The season was first announced on January 3, 2011, and premiered on July 21, 2012. A total of 27 episodes were produced for the season bringing the number of episodes up to 205, passing the 200-episode milestone. This season marks the show's transition to 1080i HD by now having every episode produced and aired in widescreen (16:9), the native aspect ratio of high definition.
In a statement, Brown Johnson, president of animation for Nickelodeon and MTVN Kids and Family Group, said "SpongeBob's success in reaching over 200 episodes is a testament to creator Stephen Hillenburg's vision, comedic sensibility and his dynamic, lovable characters. The series now joins the club of contemporary classic Nicktoons that have hit this benchmark, so we're incredibly proud." Series creator Stephen Hillenburg executive produces the show alongside Paul Tibbitt, who has work on show since after the pilot. Tibbitt served as a director and writer on for its first three seasons and eventually taking over the showrunner position from Hillenburg. Tibbitt said "We never imagined we would be on for that long but we're going to keep going. The trick is to try to keep the episodes funny and simple and press from there."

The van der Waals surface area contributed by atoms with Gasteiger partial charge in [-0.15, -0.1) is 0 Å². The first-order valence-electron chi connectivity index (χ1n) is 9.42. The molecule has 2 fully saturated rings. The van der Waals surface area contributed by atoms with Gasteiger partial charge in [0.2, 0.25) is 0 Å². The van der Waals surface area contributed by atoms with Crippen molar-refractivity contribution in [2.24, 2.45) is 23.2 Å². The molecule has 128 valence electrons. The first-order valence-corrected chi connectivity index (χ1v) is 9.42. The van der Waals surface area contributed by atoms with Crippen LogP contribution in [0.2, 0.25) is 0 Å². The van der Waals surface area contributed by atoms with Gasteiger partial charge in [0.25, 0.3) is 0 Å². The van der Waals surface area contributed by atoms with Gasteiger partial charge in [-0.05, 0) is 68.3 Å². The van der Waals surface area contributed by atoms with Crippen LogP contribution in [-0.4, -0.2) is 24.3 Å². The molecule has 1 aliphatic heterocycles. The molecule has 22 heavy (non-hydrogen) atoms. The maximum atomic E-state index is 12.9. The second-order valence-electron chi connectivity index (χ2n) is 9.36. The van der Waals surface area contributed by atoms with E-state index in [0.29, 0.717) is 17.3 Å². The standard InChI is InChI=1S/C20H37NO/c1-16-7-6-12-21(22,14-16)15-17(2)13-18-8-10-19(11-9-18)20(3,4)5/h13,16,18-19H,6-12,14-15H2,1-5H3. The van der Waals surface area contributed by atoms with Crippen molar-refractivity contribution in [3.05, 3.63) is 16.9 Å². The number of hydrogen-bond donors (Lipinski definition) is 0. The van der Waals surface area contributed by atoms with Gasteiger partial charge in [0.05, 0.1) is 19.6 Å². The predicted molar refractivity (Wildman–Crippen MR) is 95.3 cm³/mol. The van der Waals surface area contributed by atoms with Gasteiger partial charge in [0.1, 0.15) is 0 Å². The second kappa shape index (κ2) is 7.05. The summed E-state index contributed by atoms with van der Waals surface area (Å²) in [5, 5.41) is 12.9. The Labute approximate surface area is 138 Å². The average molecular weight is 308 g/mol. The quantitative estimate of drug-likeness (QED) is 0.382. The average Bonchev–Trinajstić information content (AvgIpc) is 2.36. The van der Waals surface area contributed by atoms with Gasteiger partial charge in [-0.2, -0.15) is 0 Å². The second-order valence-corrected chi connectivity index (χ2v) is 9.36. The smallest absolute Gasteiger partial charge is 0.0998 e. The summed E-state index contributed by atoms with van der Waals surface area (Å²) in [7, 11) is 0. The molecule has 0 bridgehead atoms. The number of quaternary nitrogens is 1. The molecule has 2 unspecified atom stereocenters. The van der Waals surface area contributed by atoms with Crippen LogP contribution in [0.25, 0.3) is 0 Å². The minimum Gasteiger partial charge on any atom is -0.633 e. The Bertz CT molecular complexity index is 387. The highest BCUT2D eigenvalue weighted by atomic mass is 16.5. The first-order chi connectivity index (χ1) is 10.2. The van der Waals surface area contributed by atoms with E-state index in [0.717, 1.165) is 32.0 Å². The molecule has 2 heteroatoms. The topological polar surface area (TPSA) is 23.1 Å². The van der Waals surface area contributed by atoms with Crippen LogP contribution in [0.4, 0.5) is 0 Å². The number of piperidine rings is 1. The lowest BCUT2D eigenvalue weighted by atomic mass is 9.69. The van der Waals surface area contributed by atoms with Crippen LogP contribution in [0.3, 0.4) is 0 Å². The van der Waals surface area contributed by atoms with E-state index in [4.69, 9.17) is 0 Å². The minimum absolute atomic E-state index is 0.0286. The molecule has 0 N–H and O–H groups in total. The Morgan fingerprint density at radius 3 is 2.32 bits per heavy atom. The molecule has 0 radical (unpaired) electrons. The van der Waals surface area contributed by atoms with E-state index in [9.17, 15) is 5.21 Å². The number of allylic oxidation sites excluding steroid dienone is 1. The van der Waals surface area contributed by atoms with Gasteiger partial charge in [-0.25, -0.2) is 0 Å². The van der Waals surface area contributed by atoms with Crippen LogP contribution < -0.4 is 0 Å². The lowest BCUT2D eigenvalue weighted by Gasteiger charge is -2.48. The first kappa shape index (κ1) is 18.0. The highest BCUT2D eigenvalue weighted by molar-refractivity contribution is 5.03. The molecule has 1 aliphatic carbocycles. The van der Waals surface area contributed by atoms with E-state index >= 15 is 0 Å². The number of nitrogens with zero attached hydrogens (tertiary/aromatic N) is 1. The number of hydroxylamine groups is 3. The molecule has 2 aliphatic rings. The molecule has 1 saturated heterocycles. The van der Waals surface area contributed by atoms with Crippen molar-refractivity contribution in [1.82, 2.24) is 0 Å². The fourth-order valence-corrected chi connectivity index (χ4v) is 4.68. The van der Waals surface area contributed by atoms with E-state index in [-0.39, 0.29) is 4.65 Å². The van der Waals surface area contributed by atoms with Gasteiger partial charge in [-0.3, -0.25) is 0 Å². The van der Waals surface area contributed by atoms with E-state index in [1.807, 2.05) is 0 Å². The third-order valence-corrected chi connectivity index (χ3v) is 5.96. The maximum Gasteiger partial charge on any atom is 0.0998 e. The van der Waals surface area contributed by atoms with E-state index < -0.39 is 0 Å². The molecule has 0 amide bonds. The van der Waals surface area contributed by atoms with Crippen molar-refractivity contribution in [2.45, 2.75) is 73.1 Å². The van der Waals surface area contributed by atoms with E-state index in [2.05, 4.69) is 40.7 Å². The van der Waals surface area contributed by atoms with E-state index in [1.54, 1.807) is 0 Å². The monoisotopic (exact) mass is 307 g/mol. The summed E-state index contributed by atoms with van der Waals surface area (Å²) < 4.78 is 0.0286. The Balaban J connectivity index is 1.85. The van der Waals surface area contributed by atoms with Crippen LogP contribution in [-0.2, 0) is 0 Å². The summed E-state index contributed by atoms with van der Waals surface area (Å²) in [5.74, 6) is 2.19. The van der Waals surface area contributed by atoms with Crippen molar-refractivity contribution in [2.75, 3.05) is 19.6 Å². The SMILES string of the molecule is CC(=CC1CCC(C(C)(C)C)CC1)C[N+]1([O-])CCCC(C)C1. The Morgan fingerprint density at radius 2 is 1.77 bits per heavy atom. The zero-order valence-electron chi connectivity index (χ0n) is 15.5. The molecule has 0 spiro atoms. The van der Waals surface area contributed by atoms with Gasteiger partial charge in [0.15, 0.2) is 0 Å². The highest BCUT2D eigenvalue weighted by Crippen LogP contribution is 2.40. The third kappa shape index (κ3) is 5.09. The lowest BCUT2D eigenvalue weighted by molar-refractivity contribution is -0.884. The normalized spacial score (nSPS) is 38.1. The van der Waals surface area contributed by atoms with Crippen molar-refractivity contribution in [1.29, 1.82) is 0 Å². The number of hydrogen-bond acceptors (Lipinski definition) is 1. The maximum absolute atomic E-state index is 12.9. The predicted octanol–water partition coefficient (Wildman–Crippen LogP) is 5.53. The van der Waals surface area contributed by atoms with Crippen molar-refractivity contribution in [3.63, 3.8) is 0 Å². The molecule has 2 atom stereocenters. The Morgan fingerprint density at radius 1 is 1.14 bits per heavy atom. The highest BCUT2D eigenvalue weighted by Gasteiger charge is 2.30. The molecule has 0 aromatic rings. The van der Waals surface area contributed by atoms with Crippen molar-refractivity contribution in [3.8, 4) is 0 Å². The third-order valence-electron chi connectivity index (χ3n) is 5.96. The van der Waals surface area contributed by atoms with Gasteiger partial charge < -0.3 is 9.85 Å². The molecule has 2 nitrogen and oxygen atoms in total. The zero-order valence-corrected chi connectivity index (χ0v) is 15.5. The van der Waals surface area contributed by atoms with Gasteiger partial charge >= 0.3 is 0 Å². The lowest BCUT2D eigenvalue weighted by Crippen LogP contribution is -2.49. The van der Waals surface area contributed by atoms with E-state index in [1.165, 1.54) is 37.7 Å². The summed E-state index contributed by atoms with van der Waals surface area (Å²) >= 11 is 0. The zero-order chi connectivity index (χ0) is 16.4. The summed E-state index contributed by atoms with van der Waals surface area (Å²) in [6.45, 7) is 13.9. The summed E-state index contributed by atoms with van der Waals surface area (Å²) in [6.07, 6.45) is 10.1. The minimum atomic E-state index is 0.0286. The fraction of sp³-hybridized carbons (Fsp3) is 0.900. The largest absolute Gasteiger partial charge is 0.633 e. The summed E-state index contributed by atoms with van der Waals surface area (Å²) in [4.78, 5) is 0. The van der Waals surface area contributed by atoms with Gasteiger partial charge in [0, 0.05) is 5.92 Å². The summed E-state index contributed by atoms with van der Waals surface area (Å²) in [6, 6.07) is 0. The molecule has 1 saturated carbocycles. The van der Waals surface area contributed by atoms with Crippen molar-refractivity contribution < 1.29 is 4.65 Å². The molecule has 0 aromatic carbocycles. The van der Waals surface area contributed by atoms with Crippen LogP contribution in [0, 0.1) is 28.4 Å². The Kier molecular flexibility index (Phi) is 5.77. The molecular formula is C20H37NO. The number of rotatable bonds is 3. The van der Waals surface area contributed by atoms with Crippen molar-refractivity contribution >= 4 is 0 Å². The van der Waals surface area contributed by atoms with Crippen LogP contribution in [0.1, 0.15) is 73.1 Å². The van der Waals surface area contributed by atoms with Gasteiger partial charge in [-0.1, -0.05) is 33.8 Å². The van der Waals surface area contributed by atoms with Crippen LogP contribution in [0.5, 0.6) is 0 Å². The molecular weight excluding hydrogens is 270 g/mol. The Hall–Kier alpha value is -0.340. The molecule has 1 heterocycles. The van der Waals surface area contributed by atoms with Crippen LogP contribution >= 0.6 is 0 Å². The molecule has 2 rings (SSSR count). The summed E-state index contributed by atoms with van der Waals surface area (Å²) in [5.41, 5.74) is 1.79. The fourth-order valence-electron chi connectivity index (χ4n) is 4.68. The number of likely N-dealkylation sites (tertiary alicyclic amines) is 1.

Animation was handled in South Korea at Rough Draft Studios. Production switched to high-definition in the season; the first episode "Extreme Spots," aired July 21, 2012. Animation directors credited with episodes in the ninth season included Alan Smart and Tom Yasumi. Episodes were written by a team of writers, which consisted of Casey Alexander, Brookshier, Ceccarelli, Zeus Cervas, Andrew Goodman, Iversen, Mr. Lawrence, and Blake Lemons. The season was storyboarded by Alexander, Brookshier, Ceccarelli, Cervas, and Blake Lemons. Animation directors included Alan Smart and Tom Yasumi.[lower-alpha 1]
In addition to the regular cast members, episodes feature guest voices from many ranges of professions, including actors, musicians, and artists. For instance, the season premiere "Extreme Spots" was guest starred by American stunt performer and Jackass actor Johnny Knoxville voicing the character of Johnny Krill. The writing staff wrote the episode specifically for Knoxville. Executive producer Paul Tibbitt said, "[Nickelodeon] wanted to do a show about extreme sports and the first thing that came to mind was Johnny Knoxville, because there are few humans living that are as extreme as him." Knoxville accepted the role because he is a fan of the show.Ernest Borgnine and Tim Conway returned, reprising their respective roles as Mermaid Man and Barnacle Boy in "Patrick-Man!". The episode was Borgnine's last voice-over work for the series as, on July 8, 2012, he died at the age of 95. In "License to Milkshake", comedian and Spinal Tap band member Michael McKean guest starred as the voice of Captain Frostymug. Rapper Biz Markie guest appeared as Kenny the Cat in the episode of the same name.
In a DVD review for a season release, Paul Mavis of DVD Talk was positive on the episode "Extreme Spots", writing "[It] gets big laughs from some very funny bits, including a motorcycle ripping off SpongeBob's arms, and SpongeBob's pathetic attempts at 'extreme jump roping' and 'extreme pillow fighting.'" However, the episode "Squirrel Record" was described by Mavis as "the weakest entry" on the set.